Distance: 2.2 miles
About: 2 hours
Terrain: Ascent 278ft descent 348ft
Plenty on Rowlands Road.

Public Transport:
472, 474 - Bury / Ramsbottom
473, 482, 483, 484 - Bury /Burnley, Bacup via Ramsbottom.
X35 - Burnley to Manchester.
487 - Bury to Nangreaves (known locally as the Nanny Flyer).

Falshaws Café on Rowlands Road.
Lord Raglan, Nangreaves
Park Farm Garden Centre.

No public toilet.
All paths fully waymarked.
    WALK 1 - 2
Hawkshaw - Holcombe
    WALK 3 - 4
Holcombe - Ramsbottom - Park Farm
    WALK 5 - 6
Park Farm - Nangreaves - Rowlands Road
    WALK 7 - 8
Rowlands Road - Greenmount
    WALK 9 - 10
Greenmount - Walshaw
    WALK 11 - 12
Walshaw - Ainsworth
    WALK 13 - 14
Ainsworth - Affetside - Hawkshaw

Public Transport:
472, 474 - Bury / Ramsbottom
473,482,483,484 - Bury / Burnley, Bacup via Ramsbottom.
X35 - Burnley to Manchester.
487 - Bury to Nangreaves (known locally as the Nanny Flyer).

Café in the Park Farm Garden Centre & Cafe.
Lord Raglan, Nangreaves.
Falshaws Ice Cream Parlour,
Rowlands Road.

Click to download walk
From Rowlands Road go straight over Walmersley Road, the A56, and take the signposted path by the 5 barred gate, across the field and into the woods beyond. On the far side of the woods, go through the stile and straight on uphill alongside the broken down dry stone wall. Approaching the phone mast’s compound at the top of the field, go to the right around the perimetre of the compound and up the wooden motorway boundary fence above, follow the fence to its junction with Walmersley Old Road.
Cross the stile turning left up the stone cobbled road to the village of Mount Pleasant.
This was the old turnpike road between Bury and Burnley, in 1790 it was improved by the famous road builder John Metcalf of Knaresborough who was known as “Blind Jack” due to losing his sight as a child from smallpox. A wax effigy of him can be seen in the museum of Knaresborough, which states that he was a smuggler before he became a road builder.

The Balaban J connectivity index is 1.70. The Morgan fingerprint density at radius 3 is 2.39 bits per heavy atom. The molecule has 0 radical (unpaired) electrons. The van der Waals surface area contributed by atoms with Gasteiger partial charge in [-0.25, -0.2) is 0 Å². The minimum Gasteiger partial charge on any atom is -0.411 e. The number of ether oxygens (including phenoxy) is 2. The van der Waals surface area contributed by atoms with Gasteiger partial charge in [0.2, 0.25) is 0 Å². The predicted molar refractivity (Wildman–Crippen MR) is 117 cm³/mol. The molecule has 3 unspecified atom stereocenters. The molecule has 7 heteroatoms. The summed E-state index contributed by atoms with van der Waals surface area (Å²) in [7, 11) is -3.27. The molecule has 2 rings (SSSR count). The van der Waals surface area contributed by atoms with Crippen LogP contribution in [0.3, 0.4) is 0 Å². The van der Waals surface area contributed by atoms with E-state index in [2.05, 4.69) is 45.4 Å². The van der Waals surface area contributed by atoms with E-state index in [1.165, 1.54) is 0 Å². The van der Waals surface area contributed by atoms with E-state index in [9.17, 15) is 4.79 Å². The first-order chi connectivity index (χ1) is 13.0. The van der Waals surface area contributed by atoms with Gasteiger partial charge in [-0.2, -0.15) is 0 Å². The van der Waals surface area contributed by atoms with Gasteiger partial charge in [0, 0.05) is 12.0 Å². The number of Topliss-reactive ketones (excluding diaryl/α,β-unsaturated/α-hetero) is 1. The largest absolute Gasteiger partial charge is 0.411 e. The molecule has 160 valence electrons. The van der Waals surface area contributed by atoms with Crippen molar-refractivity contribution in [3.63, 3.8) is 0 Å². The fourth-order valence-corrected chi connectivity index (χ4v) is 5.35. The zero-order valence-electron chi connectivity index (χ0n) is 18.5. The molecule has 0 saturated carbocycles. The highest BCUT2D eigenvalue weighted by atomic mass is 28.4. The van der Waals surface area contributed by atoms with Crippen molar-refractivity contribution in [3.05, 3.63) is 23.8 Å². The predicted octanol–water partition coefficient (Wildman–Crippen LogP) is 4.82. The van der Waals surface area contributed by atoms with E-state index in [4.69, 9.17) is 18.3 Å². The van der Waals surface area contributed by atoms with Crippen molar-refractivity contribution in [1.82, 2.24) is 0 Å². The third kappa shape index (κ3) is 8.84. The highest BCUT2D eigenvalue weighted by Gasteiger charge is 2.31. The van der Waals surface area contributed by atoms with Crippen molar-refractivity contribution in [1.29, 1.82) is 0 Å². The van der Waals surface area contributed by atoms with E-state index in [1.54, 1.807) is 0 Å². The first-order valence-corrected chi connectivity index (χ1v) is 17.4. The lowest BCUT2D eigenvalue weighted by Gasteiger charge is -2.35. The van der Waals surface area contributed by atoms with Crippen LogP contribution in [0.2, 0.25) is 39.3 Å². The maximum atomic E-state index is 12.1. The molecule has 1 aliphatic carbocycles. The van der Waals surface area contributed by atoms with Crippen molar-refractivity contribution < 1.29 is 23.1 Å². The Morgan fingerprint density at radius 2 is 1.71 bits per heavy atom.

Mount Pleasant is a good example of a ‘factory’ village that started life when John Hall bought the land from Richard Nangreaves in 1819 to open a new mill. In 1820 his core business was the manufacture of quilts. The new mill provided the warp and weft for home- based handloom weavers. At one time as many as 1,300 were.

employed from as far afield as Bolton and Leigh. However, with the ever increasing mechanisation of the textile industry, more of the weaving was done within the mill than outside and the last of handloom weaving was in 1888. The village expanded to accommodate the additional spinners and weavers employed in the mill. This, together with the remoteness of Nangreaves, combined to make Mount Pleasant a largely self-contained mill village that became a conservation area in 1973.
The mill eventually closed in the 1980’s and was partially demolished. The stone used to build additional cottages changed the village into a wholly residential community.

Refreshments are available at the Lord Raglan, a cosy, 19th century family-run pub and micro-brewery just on the way out of the village.
Leaving Mount Pleasant behind, keep following Bury Old Road north.
Note the bench on the right dedicated to the late Mr & Mrs Sellers which invites the weary walker to put their feet up have a sandwich and enjoy the views of Holcombe, Winter Hill and beyond

Pass Butcher Acre, a large house on the right, and turn next left through Bent House Farm.